His lengthy report traces the anatomy of prior bubbles and crowd-ignored delusions with painful candor and historical confirmation rather than just self-selecting logic.
His insights are highly, highly recommended.
The conclusions which Hussman and others (from J.K. Galbraith to Benjamin Graham) derived come down to this:
Deluded investors forever seek to justify extreme price valuations in ever-increasing and novel ways, which in the end, are nothing “but excuses for continued speculation” rather than honest confessions of desperate top creations and equally delusional top chasing.
Hussman takes particular care to point out that such delusions are not simply held by retail investors riding a speculative wave which will eventually drown them.
The “Experts”—A Smaller Yet Equally Mad Crowd
In fact, the so-called experts, like Janet Yellen in Hussman’s study, are equally, if not more, guilty of such self-delusion.
Of course, this is no surprise to many of us.
Hundreds of pages could be written which detail the myriad occasions in which Yellen, both before and after she took the Chair at the Federal Reserve, completely understated, exacerbated and then ignored real market risk, from the Pre-08 era to today.
For simplicity and brevity, let me just proffer the following example:
“You will never see another financial crisis in your lifetime.”
-Janet Yellen, spring 2018
“I do worry that we could have another financial crisis. ″
-Janet Yellen, fall 2018
Valuation Still Matters
What Hussman and countless other logical minds consistently warn boils down to a simple truth proven throughout history, from the Romans of old to the Elons of today, namely: Valuation still matters.
First published in December of 2017, Hussman’s report warned that the expert as well as investor-fed speculative bubble in full gear then would inevitably devolve “into a roughly -65% loss in the S&P over the completion of the current market cycle.”
Of course, logical detractors would laugh at such logic, reminding Hussman and others that such warnings, made over four years prior, have been disproved by an S&P that never seems to halt its climb north, despite a few hiccups along the way, easily “recovered” by more logical Fed “support.”
Such “logic” however, misses the historical point that boom-to-bust cycles don’t have clearly defined expiration dates, especially when those natural cycles are un-naturally extended via equally un-natural and illogical “stimulus” from global central banks.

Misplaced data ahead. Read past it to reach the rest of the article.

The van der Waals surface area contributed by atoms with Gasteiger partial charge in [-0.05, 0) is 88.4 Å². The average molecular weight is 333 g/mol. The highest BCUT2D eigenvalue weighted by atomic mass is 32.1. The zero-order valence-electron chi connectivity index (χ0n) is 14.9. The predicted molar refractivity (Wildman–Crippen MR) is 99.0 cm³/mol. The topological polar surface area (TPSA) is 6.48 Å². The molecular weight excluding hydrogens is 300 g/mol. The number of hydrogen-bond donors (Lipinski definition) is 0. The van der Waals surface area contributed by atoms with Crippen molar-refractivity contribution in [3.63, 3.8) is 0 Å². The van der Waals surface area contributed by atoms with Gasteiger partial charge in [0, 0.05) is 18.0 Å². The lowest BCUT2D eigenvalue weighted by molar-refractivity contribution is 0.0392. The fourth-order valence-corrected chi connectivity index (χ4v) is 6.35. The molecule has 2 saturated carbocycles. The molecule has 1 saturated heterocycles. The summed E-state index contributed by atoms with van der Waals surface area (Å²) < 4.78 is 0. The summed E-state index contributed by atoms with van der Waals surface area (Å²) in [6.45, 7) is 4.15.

Preparing Rather than Timing the Death of Paper “Wealth”
Thus, rather than mire one’s self in the “logical” debate of timing a crisis (a fool’s errand), more informed, and hence logical minds, should be otherwise engaged in preparing for one.
Hussman’s lengthy report then turns to the ultimate delusion, namely the delusion of paper wealth.
He began this theme with a quote by Galbraith as to the “extreme brevity of the financial memory.”
At the time of its 2017 publication, Hussman’s report referenced the St. Louis Fed’s December 16th declaration that negative interest rates “may seem ludicrous, but not if they succeed in pushing people to invest in something more stimulating to the economy than government bonds.”
Hussman was prescient in not only proving that “expert logic” can be openly delusional, but also in how predictively the mad crowds would follow such expert delusion toward even greater speculation, greater bubbles, and alas, greater pain when they pop.
As for the so-called logic of the St. Louis Fed in its stance as to negative rates “succeeding” in pushing crowds to invest in something “more stimulating” to our economy, history and Hussman prove, yet again, how dangerous experts can become in their own illogical crowd.
As for those ludicrous yet real negative rates, well, we sure as Hell got em post 2017…
Fast forward just over four years since the Fed made this so-called “logical” suggestion and look at what those low rates and retail “people” have invested in since.
It’s a bubble asset for the ages, and whatever logical defense Tesla bulls might have for its “growth potential,” the screaming disconnect between its cash flow and share price once again proves Hussman’s warning that valuation still matters.